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Video: Porpoise found in medieval graveyard

Here is the video of an interesting archaeological discovery on the island of Chapelle Dom Hue near Guernsey.

Animals came with medieval trade in Indian Ocean, researchers find

The earliest introduction of domestic chickens and black rats from Asia to the east coast of Africa came via maritime routes between the 7th and 8th centuries AD.

The First Zero

When did the mathematical zero begin being used? New research revealed this week by the University of Oxford’s Bodleian Libraries shows that a manuscript from India bearing the symbol was written in the 3rd or 4th century, making it the world’s oldest recorded origin of the zero that we use today.

Archaeologists explore medieval manor linked with the Knights Hospitallers

University of Leicester archaeologists have returned this month to Castle Hill Country Park at Beaumont Leys to continue exploring a large scheduled ancient monument, Castle Hill, believed to be the remains of a medieval manorial site linked with the Knights Hospitallers. Last year, a two-week community dig on the site uncovered well-preserved medieval archaeology dating […]

The Vikings are coming to Toronto

The Royal Ontario Museum (ROM) in Toronto, Canada will be hosting the final stop of the North American tour of Vikings: The Exhibition. Beginning on November 4th, it draws on current archaeological scholarship and research, offering a fresh perspective on the Viking age that challenges some of the commonly held myths and perceptions about the […]

Neath Abbey reconstructed digitally

Neath Abbey — a site that has witnessed Cistercian monks, Tudor splendour and thriving industry over its 900-year history — will share its story with visitors in a new digital reconstruction.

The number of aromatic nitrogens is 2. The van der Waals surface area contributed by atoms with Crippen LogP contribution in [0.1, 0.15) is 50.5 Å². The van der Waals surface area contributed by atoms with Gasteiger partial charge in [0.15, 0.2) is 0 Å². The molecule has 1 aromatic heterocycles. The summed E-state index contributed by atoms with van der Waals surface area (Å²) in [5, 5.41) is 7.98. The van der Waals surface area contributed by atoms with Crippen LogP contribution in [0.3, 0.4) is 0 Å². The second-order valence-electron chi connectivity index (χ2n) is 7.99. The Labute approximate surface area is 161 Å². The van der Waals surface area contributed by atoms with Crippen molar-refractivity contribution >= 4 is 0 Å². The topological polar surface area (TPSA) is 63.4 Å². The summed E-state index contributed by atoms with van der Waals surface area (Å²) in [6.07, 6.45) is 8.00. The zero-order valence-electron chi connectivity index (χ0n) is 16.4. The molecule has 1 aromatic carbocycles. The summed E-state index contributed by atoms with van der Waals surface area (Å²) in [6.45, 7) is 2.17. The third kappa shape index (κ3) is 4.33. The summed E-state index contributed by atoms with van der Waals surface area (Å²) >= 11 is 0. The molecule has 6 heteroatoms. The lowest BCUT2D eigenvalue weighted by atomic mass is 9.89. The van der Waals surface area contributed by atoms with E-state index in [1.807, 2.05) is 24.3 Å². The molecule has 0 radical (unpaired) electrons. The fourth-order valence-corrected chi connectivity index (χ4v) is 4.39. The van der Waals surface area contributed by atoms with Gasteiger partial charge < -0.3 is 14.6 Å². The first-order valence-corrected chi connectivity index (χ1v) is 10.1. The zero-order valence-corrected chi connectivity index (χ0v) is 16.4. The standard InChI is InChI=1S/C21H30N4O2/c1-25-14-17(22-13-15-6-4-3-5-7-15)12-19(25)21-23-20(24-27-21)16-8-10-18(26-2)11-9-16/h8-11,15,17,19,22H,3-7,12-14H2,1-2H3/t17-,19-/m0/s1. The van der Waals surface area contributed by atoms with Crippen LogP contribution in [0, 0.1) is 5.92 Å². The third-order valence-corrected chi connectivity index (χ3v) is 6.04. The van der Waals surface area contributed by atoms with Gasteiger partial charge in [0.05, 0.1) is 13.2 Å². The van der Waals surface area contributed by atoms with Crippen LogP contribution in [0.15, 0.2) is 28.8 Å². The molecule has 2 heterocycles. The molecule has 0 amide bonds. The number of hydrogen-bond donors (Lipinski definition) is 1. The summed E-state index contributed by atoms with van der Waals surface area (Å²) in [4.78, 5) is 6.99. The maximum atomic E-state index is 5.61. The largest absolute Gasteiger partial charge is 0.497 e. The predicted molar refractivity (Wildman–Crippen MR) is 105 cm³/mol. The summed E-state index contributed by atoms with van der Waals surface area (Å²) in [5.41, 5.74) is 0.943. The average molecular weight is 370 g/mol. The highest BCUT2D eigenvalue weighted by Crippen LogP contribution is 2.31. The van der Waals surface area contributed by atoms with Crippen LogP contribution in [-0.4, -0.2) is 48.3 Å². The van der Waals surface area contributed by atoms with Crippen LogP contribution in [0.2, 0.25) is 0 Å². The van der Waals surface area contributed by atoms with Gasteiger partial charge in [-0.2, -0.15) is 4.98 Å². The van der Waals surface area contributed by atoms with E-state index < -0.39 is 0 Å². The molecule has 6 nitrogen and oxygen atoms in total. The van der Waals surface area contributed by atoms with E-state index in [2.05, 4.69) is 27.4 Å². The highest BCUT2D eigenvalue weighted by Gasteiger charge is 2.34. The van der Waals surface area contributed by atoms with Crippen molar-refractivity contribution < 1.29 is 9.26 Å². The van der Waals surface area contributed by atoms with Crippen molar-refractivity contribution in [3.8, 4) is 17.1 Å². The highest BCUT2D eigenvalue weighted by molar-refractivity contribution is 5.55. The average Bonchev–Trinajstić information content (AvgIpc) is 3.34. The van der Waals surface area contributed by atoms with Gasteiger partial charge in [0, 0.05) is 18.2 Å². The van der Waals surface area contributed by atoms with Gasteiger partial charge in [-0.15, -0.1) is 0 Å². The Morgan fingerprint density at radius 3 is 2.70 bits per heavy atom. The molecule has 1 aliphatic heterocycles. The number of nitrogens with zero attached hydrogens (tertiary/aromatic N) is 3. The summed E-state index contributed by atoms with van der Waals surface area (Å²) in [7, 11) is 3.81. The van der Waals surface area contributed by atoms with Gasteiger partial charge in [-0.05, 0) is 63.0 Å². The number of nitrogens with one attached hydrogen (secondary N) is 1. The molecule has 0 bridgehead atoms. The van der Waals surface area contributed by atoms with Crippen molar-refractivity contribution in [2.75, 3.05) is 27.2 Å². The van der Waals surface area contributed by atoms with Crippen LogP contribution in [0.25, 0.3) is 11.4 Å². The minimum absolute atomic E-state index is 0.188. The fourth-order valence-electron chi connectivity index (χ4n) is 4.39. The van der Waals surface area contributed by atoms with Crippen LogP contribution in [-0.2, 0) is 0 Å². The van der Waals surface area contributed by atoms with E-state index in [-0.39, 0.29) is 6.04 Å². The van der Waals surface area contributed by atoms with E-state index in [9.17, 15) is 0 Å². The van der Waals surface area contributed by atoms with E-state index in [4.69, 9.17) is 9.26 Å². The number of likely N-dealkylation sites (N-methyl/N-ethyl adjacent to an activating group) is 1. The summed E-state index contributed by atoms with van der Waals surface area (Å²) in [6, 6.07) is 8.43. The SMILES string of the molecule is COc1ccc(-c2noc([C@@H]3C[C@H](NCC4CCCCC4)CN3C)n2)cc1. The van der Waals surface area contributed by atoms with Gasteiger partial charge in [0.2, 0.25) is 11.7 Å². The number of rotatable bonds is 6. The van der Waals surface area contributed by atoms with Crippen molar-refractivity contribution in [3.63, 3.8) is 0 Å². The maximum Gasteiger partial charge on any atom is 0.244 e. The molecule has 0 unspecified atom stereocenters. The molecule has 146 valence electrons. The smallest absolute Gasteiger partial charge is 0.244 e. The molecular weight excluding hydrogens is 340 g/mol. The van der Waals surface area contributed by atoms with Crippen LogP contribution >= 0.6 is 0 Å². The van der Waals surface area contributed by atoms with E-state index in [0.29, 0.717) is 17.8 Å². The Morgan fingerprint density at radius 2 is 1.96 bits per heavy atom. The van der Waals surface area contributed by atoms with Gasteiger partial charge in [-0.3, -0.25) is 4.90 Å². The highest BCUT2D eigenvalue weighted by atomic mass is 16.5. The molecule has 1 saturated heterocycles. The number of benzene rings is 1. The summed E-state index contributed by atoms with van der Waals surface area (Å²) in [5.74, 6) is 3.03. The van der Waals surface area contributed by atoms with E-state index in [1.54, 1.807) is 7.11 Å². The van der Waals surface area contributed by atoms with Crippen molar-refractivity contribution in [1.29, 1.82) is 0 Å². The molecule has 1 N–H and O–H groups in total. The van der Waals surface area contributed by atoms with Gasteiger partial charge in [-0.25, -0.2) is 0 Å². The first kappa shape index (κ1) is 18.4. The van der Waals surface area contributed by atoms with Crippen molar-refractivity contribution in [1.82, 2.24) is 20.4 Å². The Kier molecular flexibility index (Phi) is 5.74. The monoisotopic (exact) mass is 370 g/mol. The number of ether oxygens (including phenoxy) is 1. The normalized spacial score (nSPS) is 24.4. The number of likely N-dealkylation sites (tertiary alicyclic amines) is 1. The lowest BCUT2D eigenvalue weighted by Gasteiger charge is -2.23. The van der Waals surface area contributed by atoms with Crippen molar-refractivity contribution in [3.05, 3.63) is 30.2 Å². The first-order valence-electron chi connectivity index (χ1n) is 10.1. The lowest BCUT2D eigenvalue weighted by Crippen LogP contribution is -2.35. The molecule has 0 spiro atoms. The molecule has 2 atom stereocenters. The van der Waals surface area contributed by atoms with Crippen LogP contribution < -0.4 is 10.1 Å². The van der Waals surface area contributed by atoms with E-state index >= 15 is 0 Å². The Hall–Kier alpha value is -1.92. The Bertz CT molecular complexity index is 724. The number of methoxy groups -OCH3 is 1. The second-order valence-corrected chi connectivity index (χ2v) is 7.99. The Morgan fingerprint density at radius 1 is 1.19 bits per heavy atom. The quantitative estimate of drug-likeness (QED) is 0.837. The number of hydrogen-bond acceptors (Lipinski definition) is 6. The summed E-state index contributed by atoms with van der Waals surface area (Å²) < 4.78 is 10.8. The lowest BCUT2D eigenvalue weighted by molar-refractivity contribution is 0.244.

Byzantine mosaic discovered in Jerusalem

Israeli archaeologists have discovered a 1,500 year old mosaic floor near the Damascus Gate in the Old City of Jerusalem. It is believed to be part of a hostel built by the Byzantine emperor Justinian for Christian pilgrims.

Medieval Gospel Commentary, lost for 1500 years – now translated and online

The earliest Latin Commentary on the Gospels, lost for over 1500 years, has been rediscovered and made available in English for the first time, thanks to research from the University of Birmingham.

Call for Papers: Medievalism in Popular Culture

PCA/ACA 2018 National Conference – March 28th – 31st, 2018 – Indianapolis, Indiana

Global Medieval Sourcebook launched

A new website curated by Stanford faculty and students, the Global Medieval Sourcebook, translates medieval literature into English for the first time.

260,000 digitized images of Jewish art and artifacts now online

The Hebrew University’s Center for Jewish Art has launched the world’s largest index of Jewish Art, a collection of more than 260,000 digitized images of Jewish objects and artifacts from all over the world.

DNA samples reveal Viking Age fish trade

It has been assumed that the Vikings were trading in cod, but so far solid evidence has been lacking. With new methods, it is possible to extract ancient DNA from fishbone remnants and this can provide some exciting new information!

Fused Imaging Reveals Sixth-Century Writing Hidden Inside Bookbinding

After being hidden for centuries, the secrets within medieval manuscripts might soon come to light.